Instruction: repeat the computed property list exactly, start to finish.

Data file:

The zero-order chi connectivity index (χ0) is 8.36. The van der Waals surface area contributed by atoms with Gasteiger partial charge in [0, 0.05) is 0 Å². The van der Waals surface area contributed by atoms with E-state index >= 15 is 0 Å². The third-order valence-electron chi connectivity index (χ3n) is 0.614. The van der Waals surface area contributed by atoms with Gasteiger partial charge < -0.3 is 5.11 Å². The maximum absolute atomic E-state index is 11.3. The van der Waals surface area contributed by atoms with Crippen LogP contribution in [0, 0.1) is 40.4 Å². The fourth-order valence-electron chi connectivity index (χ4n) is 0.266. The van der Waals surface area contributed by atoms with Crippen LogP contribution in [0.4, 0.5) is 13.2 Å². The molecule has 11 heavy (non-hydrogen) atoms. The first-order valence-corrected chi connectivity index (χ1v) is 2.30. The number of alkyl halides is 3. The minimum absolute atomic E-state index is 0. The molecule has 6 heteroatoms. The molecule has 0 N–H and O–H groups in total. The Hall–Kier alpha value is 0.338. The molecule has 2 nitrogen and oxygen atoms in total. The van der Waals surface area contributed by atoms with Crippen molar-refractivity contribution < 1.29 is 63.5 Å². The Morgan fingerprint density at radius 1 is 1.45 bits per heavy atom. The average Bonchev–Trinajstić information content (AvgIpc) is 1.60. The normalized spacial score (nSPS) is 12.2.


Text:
The zero-order chi connectivity index (χ0) is 8.36. The van der Waals surface area contributed by atoms with Gasteiger partial charge in [0, 0.05) is 0 Å². The van der Waals surface area contributed by atoms with E-state index >= 15 is 0 Å². The third-order valence-electron chi connectivity index (χ3n) is 0.614. The van der Waals surface area contributed by atoms with Gasteiger partial charge < -0.3 is 5.11 Å². The maximum absolute atomic E-state index is 11.3. The van der Waals surface area contributed by atoms with Crippen LogP contribution in [0, 0.1) is 40.4 Å². The fourth-order valence-electron chi connectivity index (χ4n) is 0.266. The van der Waals surface area contributed by atoms with Crippen LogP contribution in [0.4, 0.5) is 13.2 Å². The molecule has 11 heavy (non-hydrogen) atoms. The first-order valence-corrected chi connectivity index (χ1v) is 2.30. The number of alkyl halides is 3. The minimum absolute atomic E-state index is 0. The molecule has 6 heteroatoms. The molecule has 0 N–H and O–H groups in total. The Hall–Kier alpha value is 0.338. The molecule has 2 nitrogen and oxygen atoms in total. The van der Waals surface area contributed by atoms with Crippen molar-refractivity contribution < 1.29 is 63.5 Å². The Morgan fingerprint density at radius 1 is 1.45 bits per heavy atom. The average Bonchev–Trinajstić information content (AvgIpc) is 1.60. The normalized spacial score (nSPS) is 12.2.